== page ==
Will the British and Europeans manage to find a post-Brexit agreement? Negotiations will continue on Monday near the months of deadlock in order to avoid a failure with serious economic consequences. British Prime Minister Boris Johnson and European Commission President Ursula von der Leyen will take stock of these two additional days of discussions that began on Sunday in the evening, a “new effort” which is like a last chance. The outcome of the talks, until late at night from Sunday to Monday, remains uncertain. “It would be premature” to speak of progress at this stage, a European source told Agence France-Presse on Sunday evening. “It is impossible to predict the outcome. The path is very narrow,” said another source close to the discussions.
“My instinct tells me it’s 50/50, I don’t think we can be too optimistic,” Irish Prime Minister Micheal Martin said on the RTE channel. European negotiator Michel Barnier is due to take stock of the discussions early Monday to the ambassadors of the Twenty-Seven, then to the group of MEPs who are monitoring the file. He had been very cautious at the start of this new streak because of the impossibility since March of finding a compromise between London and the EU. “We will see if we can move forward,” he said. “We will work very hard to get an agreement,” for his part promised his counterpart David Frost, arriving in Brussels on Sunday.
The problem of fishing
Negotiators are working under the inexorable pressure of the timetable as a possible trade agreement – of more than 700 pages – will still have to be ratified by the British and European parliaments before entering into force on January 1. Without forgetting the extreme vigilance of the Member States who hope for an agreement, but are worried about too large concessions to the British. The Irish Prime Minister, whose country will be at the forefront in the event of failure, called on negotiators to show “all possible creativity”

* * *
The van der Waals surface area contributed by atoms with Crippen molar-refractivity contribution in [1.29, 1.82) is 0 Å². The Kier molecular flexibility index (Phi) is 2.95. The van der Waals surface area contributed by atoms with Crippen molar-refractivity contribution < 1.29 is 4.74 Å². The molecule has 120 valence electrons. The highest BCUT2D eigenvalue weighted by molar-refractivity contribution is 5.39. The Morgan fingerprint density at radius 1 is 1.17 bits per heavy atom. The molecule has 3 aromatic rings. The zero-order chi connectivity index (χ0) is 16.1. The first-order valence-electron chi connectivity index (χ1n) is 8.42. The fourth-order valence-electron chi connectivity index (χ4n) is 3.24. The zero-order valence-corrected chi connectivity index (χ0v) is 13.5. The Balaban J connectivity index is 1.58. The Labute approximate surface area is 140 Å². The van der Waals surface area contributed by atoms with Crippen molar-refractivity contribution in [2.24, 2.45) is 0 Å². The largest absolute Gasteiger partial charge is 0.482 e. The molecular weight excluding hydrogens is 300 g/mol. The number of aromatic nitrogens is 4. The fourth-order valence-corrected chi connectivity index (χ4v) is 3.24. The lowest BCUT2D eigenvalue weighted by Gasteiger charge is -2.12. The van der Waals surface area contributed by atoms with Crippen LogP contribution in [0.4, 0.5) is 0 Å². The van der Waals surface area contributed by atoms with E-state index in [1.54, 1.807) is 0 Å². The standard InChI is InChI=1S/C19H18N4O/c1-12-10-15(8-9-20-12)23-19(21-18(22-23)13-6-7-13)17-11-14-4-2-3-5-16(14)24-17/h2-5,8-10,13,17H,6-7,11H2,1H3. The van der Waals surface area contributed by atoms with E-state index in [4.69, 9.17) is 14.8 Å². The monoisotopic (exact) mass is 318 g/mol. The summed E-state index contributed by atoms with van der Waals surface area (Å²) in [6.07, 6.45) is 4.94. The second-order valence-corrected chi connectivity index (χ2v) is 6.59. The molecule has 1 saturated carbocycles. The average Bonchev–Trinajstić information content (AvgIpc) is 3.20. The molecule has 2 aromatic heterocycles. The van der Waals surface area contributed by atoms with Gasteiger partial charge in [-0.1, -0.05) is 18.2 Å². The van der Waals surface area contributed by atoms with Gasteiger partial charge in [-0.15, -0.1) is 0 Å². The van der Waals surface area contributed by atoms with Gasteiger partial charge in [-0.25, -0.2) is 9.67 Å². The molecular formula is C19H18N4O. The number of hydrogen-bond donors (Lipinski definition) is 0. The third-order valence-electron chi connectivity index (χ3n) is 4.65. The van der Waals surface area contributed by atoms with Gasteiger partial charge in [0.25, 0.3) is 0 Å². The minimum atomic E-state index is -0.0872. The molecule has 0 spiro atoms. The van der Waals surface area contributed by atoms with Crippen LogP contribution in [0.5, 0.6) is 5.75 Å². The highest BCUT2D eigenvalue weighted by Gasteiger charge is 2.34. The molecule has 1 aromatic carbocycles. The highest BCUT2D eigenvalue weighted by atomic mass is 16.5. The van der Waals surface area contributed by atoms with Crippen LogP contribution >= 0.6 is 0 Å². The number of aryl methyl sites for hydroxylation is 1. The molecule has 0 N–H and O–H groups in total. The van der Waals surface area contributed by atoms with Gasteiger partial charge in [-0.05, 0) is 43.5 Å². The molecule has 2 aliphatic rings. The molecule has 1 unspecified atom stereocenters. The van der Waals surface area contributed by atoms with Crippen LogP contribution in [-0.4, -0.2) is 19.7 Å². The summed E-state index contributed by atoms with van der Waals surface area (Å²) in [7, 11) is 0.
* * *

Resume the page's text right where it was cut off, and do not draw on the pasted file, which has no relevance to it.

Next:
French Secretary of State for European Affairs, Clément Beaune, reiterated on Sunday that in the event of an agreement “not in conformity” with the interests of France, in particular for its fishermen, Paris could put its “veto”. In case of “no deal”, “it is better to know it now than at Christmas”, he told the Sunday newspaper. The access of European fishermen to British waters, a hypersensitive subject for some Member States, is among the three points blocking discussions, along with how to settle disputes in the future agreement and the guarantees demanded by the EU in terms of competition in exchange for British access without quota or tariff to its large market. Rumors of advances in fishing on Sunday night were sharply denied by British government sources: “There has been no breakthrough”.
An imminent deadline
On the conditions of fair competition, intended to guarantee convergence in terms of public aid, social or environmental standards, the difficulty is to find a mechanism that respects the sovereignty that the United Kingdom has regained after its divorce while protecting European interests. . Germany, which currently holds the presidency of the Union, recalled that it would not accept an agreement “at any price”.
Whatever the outcome of the negotiations on Monday evening, the future relationship with London should anyway be one of the hot topics of the European summit on Thursday and Friday in Brussels. Since its official departure from the EU on January 31, the United Kingdom has continued to apply European rules. It is only at the end of this transitional period, on December 31, that it will leave the single market and the customs union. In the absence of an agreement, trade between London and the EU will take place from January 1 under the sole rules of the World Trade Organization (WTO), synonymous with customs duties or quotas, at the risk of a new shock. for economies already weakened by the coronavirus pandemic.
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